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Why does Egypt choose to stoop so low?
Why does Egypt choose to stoop so low?
There is a special sadness to the diminution of giants, to great men and countries that choose to stoop low. Egypt, in this respect, mystifies us once again, as its ruling regime resorts to repression and harassment of those who would challenge it politically and demand more democratic governance.
Saturday, August 25,2007 09:28
by Rami G. Khouri Daily Star

There is a special sadness to the diminution of giants, to great men and countries that choose to stoop low. Egypt, in this respect, mystifies us once again, as its ruling regime resorts to repression and harassment of those who would challenge it politically and demand more democratic governance.

Why a society with such a tremendous reservoir of human talent, historical legitimacy, state credibility and modern political leadership in the Arab world would need to use authoritarian police state tactics against its own citizens who engage in peaceful politics is one of the great, painful tragedies of the Arab world. Egypt is one of the few Arab countries that can influence the rest of the region, given the power, legitimacy, and respect of its unique legacy of Arab statehood, nationhood, citizenship rights, constitutionalism and pluralism. To lose Egypt to the emotional and intellectual dungeons of authoritarianism is to lose immense Arab treasure and potential.

I was reading two particular texts last week - James Daugherty"s book "The Magna Charta," and an article in the current Middle East Report Online magazine entitled "Boxing In the Brothers" by Samer Shehata and Joshua Stacher of Georgetown and Syracuse universities, respectively - when I also learned that the prominent Egyptian sociologist and democracy activist Saad Eddin Ibrahim and his colleagues at the Ibn Khaldoun Center for Development were once again being harassed and perhaps threatened.

The Magna Carta of June 1215 limited the power of the king of England and sparked three-quarters of a millennium of democratic transformation and constitutionalism around the world. This reached Egypt, Syria and other Arab lands in the early 20th century, especially in the 1930s and 1940s. The Arab world today, however, is often a landscape of authoritarian excesses, where massive police and security resources preserve the incumbency of the ruling elite and prevent any serious challenge to it. Many Egyptians and other Arabs persist in the spirit of those who promulgated the Magna Carta - ordinary men and women who want only to live in dignity, freedom and equality, who want their authorities to treat them and all citizens with respect and decency.

The Egyptian government in the past three years, however, has stepped up pressure on its critics or challengers, using a variety of traditional means: arrests and harassment, massive police intervention against demonstrators, legal charges that often include long periods of detention, mass arrests, semi-secret military trials, organized press attacks, and, most recently, constitutional amendments that whittle away opposition impact and entrench regime incumbency.

None of this is new or surprising, as the ruling, military- and security-anchored National Democratic Party (NDP) and its antecedents have used these tactics many times before in the past half a century. What is surprising is why they feel they need to do this. Their Egyptian and Arab reservoir of legitimacy, national cohesion, identity and regional influence is rich and enduring. They can stand like giants. Why do they choose to stoop low sometimes?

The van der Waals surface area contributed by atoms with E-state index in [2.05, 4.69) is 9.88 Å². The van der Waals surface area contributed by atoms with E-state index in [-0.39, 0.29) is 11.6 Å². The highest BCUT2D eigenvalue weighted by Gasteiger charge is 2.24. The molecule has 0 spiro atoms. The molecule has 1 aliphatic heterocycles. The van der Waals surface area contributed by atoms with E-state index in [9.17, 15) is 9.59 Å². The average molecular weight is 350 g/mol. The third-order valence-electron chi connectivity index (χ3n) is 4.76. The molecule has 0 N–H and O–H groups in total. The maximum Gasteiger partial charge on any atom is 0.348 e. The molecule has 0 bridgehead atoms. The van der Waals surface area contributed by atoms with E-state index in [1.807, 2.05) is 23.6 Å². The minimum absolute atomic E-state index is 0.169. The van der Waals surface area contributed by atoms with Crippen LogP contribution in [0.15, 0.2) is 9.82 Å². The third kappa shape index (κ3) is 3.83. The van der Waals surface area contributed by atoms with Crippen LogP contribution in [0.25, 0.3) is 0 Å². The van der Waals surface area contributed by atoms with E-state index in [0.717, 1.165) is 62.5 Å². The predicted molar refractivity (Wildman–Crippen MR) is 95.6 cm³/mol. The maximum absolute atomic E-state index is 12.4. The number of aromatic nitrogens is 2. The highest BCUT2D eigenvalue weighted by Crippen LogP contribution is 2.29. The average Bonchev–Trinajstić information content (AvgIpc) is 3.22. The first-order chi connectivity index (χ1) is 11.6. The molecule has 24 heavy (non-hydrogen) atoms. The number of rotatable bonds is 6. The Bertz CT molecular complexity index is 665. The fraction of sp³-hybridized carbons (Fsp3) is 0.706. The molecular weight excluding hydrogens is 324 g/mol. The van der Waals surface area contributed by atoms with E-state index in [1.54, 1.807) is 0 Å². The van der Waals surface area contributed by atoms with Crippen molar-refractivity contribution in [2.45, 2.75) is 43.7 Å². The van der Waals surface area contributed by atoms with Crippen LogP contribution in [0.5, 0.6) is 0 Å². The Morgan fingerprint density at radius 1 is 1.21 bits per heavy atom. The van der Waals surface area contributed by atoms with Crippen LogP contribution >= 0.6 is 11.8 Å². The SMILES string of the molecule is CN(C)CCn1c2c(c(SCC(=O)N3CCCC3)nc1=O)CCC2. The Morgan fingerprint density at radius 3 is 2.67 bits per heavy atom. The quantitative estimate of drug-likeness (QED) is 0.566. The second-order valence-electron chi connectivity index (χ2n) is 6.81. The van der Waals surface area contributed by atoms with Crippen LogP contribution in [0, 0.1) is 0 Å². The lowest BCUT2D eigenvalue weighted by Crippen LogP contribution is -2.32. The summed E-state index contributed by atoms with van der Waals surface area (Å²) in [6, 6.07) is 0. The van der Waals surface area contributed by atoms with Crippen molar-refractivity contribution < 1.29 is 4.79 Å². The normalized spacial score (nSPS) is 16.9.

Scores of Muslim Brotherhood members are now on trial again in military court, peaceful student demonstrations are broken up, and activists like Ibrahim and his colleagues are arrested, threatened and harassed. An active press campaign is under way against Ibrahim and other Egyptian democracy activists. NDP members have filed legal requests to close the Ibn Khaldoun center and try its director and staff on the usual array of quite ridiculous charges, such as treason, harming the national interest, tarnishing the country"s image abroad, and showing contempt for religion.

When I caught up with Ibrahim in a London hotel a few days ago, he confirmed his concern that, based on advice from friends and colleagues in Cairo, a fate worse than jail might await some critics of the government, so he plans to stay out of the country for some time. His age and delicate health would make it hard for him to survive another round of jails, trials and personal abuse.  

The government has also revived a tactic that was last used in 2001, which is to try civilians in military tribunals, including 40 Muslim Brotherhood members whose case by the government was initially rejected by civilian courts. Earlier this year the Mubarak government pushed through 34 amendments to the Constitution, which Shehata and Stacher suggest aim to "further solidify the legal underpinnings of authoritarianism in Egypt."

Some of the amendments ban political activity based on religion, make it almost impossible for an independent candidate to run for president, eliminate the impressive system of judicial supervision of elections that had been established in 2000, and provide constitutional anchorage for wide-ranging anti-terrorism measures, such as using military and exceptional courts, and allowing the police to search homes and conduct electronic surveillance without warrants.

It is very sad to watch this spectacle, and harder yet for Egyptians themselves to endure its consequences. Watching men, women and countries of stature choose to become small is more pain than the Arab world should have to endure.

 


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